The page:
Therefore, once the students has written their own personal idea paper, then the instructor requires them to research in the area of their topic and write a paper that incorporates their own ideas while also considering the ideas of others. I repeat myself here, because this is something I want to remember. The idea seems to promote real learning and connecting it with real life. What do I know about X? Why do I think this way? What do others say about this topic in question? How do my ideas differ from someone else's? Do their ideas expose any gaps in my own logic? Will I change and adjust my own thinking on this? How?

Somewhat reminiscent of Hegel's model, an instructor who follows this kind of assignment encourages students to form a thesis, consider an antithesis, and then synthesize the two. Adopting this approach could facilitate higher orders of thinking for many students, since too often students revert back to their comfort zones of reporting what they find, rather than thinking about what they find in their research. These "comfort zones" hearken back to show-and-tell activities in the early stages of a child's education.

Cooke, Rachel and Carol Bledsoe. "Writing Centers and Libraries: One-Stop Shopping for Better Term Papers." The Reference Librarian 49.2 (2008): 119-27.

Friday, December 12, 2008

Using Google Analytics to Track Usage of Your Websites or Blogs

Not too long ago I learned that it was possible to track the number of visitors who come and visit your website or blog. I decided to give it a try and began an account with Google Analytics. This account remains free to me for now. I do not know enough about it right now to say whether or not it would charge for more specific data gathering or crunching.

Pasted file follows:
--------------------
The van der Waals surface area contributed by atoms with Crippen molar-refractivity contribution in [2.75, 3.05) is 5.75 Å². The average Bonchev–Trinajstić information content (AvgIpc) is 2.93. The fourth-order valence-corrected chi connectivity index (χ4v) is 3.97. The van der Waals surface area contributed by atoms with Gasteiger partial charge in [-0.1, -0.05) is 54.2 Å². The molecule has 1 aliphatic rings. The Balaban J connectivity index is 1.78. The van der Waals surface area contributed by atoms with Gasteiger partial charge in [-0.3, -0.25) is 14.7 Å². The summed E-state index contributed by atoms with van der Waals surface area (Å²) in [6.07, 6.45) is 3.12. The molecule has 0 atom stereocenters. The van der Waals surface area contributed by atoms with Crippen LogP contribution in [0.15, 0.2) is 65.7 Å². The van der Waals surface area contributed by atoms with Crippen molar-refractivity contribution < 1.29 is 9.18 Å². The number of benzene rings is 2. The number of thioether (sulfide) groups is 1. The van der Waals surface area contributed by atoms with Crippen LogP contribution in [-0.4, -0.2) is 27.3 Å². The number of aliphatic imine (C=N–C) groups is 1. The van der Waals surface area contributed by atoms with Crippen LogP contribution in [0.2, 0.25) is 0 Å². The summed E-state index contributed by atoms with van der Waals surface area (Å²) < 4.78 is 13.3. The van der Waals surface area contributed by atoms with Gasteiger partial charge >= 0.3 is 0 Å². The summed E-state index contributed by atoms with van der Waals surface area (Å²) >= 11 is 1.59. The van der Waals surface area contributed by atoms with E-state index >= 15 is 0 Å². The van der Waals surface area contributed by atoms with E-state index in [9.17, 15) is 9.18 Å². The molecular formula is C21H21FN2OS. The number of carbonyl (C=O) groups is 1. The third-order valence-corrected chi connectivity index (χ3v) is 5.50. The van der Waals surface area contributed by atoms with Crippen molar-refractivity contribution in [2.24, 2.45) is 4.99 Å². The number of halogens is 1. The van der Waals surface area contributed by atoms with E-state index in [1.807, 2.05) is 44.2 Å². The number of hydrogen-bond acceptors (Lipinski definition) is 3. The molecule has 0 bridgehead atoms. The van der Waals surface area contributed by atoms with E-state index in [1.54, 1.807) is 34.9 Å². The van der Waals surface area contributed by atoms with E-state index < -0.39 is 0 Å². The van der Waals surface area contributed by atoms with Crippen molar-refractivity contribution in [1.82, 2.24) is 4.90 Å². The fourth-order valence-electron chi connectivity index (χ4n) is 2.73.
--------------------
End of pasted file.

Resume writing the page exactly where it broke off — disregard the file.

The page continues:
Anyway, I largely forgot about this, until recently I wondered if it had gathered any statistics for me. It shows a report of the last month's activity on my site. Apparently, 139 people have viewed my blog in the last month, but these people have visited it 149 times. It's likely that I am the only repeat visitor. Please tell me if this is not the case. 70.75% found my blog via a search engine. 19.05% found the site from a referring site, perhaps a blog reader. That leaves 10.20% who visit this blog directly, so I guess that would be me. 50 pages were viewed a total of 216 times.

How should I interpret this data? I do not know for sure, but the cool thing I liked about the report was it's feature that showed me which pages were visited the most. It gave a top four list:
1. Library Instruction A La Carte Information Literacy
2. Updated Teaching Philosophy
3. Active Learning Ideas
4. How Do You Know if it's Scholarly

I like how it shows the average amount of time a person viewed your page. The "Updated Teaching Philosophy" averaged about 8 minutes a view, while the "Active Learning Ideas" page was viewed about 6 minutes a view. It's just fascinating to me that I can track this now. I'm not sure how this will affect what I do with my blog. It seems that the proprietors of the blog applications and the analytics applications would want you to understand a bit how you are reaching out to the world, perhaps that would inspire the blogger to write a bit more and consider topics that would appeal to a larger audience.

We shall see if I write about this more in the future. There are certainly sites and blogs that discuss ways in which the bloggers can make their blogs more prominent and visible.